The new anti-doping manager of the International Cycling Union, Francesca Rossi sees more cases of doping under the biological passport program. However, she believes that the system is progressing and is looking forward to a rapid resolution of cases in the future.
Rossi informed the Associated Press, “We will have new cases but I can’t say to you the timing. We are continuously testing (riders) and involving our experts. When, statistically, the case is solid we can proceed.”
Rossi took over the place vacated by Anne Gripper as head of the UCI’s anti-doping section last February. Cases are soon to be opened this week as UCI has filed charges against Franco Pellizotti, Tadej Valjavec and Jesus Rosendo Prado. “It’s the beginning of the story,” Rossi explained. “I am sure that in time the procedure is improving and we are going to be faster when we have a case.”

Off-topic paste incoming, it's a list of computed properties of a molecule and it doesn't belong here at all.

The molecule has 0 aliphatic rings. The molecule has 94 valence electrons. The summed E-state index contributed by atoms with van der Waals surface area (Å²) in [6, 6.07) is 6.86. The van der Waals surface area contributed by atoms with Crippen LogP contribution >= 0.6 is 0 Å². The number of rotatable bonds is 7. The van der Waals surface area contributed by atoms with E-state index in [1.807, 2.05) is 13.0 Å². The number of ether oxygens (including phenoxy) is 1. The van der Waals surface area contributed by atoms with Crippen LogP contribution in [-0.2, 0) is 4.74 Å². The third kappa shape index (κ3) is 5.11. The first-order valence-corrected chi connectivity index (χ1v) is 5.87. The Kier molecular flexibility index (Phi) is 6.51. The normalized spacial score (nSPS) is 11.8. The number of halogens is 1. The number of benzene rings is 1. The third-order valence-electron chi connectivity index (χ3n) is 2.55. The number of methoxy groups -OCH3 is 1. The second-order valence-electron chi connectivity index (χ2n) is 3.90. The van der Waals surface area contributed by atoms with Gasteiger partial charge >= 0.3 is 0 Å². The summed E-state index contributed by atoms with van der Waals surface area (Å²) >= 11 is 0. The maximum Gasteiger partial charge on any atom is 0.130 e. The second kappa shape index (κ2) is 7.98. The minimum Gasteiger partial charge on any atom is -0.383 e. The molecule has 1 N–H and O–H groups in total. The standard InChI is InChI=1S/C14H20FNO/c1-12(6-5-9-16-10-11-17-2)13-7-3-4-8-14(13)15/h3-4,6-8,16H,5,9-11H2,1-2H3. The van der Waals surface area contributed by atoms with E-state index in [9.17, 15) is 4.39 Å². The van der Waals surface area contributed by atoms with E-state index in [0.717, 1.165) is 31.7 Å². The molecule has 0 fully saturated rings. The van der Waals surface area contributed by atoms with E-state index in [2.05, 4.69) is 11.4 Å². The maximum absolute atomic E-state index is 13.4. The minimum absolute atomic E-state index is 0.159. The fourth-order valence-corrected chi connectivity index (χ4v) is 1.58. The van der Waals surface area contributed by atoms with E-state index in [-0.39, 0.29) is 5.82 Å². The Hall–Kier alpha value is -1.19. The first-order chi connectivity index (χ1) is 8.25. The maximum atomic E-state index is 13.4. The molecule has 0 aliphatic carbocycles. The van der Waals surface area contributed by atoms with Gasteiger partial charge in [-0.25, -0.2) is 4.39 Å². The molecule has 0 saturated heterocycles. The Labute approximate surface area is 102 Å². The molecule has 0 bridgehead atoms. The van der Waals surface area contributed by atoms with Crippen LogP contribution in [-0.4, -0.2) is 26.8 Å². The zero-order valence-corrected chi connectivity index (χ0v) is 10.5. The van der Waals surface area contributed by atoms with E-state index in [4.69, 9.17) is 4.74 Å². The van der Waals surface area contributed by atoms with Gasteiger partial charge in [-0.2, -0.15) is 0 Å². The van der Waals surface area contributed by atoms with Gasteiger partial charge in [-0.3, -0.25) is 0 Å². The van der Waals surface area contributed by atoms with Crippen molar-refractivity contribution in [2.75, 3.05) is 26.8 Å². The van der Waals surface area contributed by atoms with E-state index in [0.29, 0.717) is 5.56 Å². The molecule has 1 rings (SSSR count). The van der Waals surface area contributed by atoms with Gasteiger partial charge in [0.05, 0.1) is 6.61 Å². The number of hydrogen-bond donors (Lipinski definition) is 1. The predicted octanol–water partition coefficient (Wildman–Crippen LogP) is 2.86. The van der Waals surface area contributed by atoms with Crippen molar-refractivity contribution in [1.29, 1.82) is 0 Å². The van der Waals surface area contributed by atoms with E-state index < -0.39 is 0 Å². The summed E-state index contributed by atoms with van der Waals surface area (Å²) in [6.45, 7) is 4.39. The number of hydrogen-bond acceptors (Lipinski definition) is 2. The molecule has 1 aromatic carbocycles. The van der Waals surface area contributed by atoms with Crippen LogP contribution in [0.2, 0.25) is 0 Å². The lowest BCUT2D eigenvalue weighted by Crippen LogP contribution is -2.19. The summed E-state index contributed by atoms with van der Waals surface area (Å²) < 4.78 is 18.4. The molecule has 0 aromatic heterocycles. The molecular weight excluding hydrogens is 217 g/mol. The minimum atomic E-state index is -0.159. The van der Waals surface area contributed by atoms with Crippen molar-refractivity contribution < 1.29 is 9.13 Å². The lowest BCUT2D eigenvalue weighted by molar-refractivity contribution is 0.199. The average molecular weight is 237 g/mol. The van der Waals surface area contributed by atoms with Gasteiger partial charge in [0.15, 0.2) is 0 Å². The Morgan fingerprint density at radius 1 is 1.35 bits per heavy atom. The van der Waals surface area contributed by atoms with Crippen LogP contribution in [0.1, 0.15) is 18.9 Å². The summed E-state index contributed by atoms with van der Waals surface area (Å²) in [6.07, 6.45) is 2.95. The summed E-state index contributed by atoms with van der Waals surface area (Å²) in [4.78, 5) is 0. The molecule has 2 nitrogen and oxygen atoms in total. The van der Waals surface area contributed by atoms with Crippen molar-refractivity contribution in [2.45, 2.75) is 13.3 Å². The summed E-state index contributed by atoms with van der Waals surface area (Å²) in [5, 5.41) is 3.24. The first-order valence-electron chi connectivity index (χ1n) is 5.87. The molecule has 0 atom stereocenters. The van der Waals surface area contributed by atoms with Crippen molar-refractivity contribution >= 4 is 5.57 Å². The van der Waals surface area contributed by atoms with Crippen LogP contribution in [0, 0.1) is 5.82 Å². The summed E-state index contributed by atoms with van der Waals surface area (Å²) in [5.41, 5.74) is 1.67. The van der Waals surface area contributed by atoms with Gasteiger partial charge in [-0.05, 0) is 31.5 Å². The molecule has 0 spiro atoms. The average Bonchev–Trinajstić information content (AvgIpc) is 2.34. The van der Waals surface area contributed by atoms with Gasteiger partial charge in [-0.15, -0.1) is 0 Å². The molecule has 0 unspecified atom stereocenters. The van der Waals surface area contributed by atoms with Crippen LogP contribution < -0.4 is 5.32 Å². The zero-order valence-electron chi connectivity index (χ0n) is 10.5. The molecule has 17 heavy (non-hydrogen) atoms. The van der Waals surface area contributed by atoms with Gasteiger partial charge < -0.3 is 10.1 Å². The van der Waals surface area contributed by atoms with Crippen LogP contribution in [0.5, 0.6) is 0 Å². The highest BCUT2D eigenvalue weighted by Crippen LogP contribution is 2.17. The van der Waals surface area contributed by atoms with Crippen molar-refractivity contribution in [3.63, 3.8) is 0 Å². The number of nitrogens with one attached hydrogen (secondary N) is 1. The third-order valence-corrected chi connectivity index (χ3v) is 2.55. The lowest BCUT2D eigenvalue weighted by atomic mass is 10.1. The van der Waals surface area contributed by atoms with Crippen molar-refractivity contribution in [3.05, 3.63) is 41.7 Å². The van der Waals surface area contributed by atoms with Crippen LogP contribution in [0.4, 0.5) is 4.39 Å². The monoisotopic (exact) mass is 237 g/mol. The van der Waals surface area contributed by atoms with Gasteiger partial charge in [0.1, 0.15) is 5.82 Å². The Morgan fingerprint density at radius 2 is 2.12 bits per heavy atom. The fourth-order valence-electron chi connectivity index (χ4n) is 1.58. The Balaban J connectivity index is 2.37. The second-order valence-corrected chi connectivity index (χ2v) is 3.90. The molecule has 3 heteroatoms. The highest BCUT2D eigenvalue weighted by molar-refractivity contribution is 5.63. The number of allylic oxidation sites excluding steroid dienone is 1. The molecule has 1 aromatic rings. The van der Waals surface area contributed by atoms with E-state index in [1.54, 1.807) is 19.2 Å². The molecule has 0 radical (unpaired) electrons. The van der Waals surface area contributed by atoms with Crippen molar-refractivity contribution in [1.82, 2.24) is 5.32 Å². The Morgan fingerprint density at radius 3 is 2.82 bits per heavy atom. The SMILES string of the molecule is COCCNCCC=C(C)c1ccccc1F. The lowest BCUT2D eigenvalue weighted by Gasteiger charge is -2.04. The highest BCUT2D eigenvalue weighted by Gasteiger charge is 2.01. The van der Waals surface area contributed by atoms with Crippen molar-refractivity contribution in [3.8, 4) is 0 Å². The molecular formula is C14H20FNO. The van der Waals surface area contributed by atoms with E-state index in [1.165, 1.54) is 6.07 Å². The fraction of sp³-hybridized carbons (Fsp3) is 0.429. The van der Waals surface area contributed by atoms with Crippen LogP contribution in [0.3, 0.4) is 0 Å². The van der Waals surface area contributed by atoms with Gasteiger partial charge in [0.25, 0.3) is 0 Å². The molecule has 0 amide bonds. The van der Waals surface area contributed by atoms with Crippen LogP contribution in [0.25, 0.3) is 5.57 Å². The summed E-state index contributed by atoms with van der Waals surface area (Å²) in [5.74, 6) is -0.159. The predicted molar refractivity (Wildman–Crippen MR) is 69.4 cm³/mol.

Rossi, at her previous job with the World Anti-Doping Agency lab in Rome, was instrumental to the development of steroid profiling prior to her designation in the UCI. She is positive that this will be introduced in cycling. She declared, “As usual, we will be the first to implement,” specifically in cycling which has spearheaded the fight against doping.
The method of “microdosing” is the area in which the UCI aims to eliminate where athletes take smaller dosage of the banned drugs but in a regular basis, as in the case of EPO. When taken in smaller dosage, it dissolves quickly from the body and hard to determine. Thomas Frei of BMC was tested positive with EPO, admitted the use of microdosing. “You have to target the rider (for testing) as close as possible to the microdose. Everything is really like a chess play. You have to make provision for what is the next move you have to do,” Rossi stated.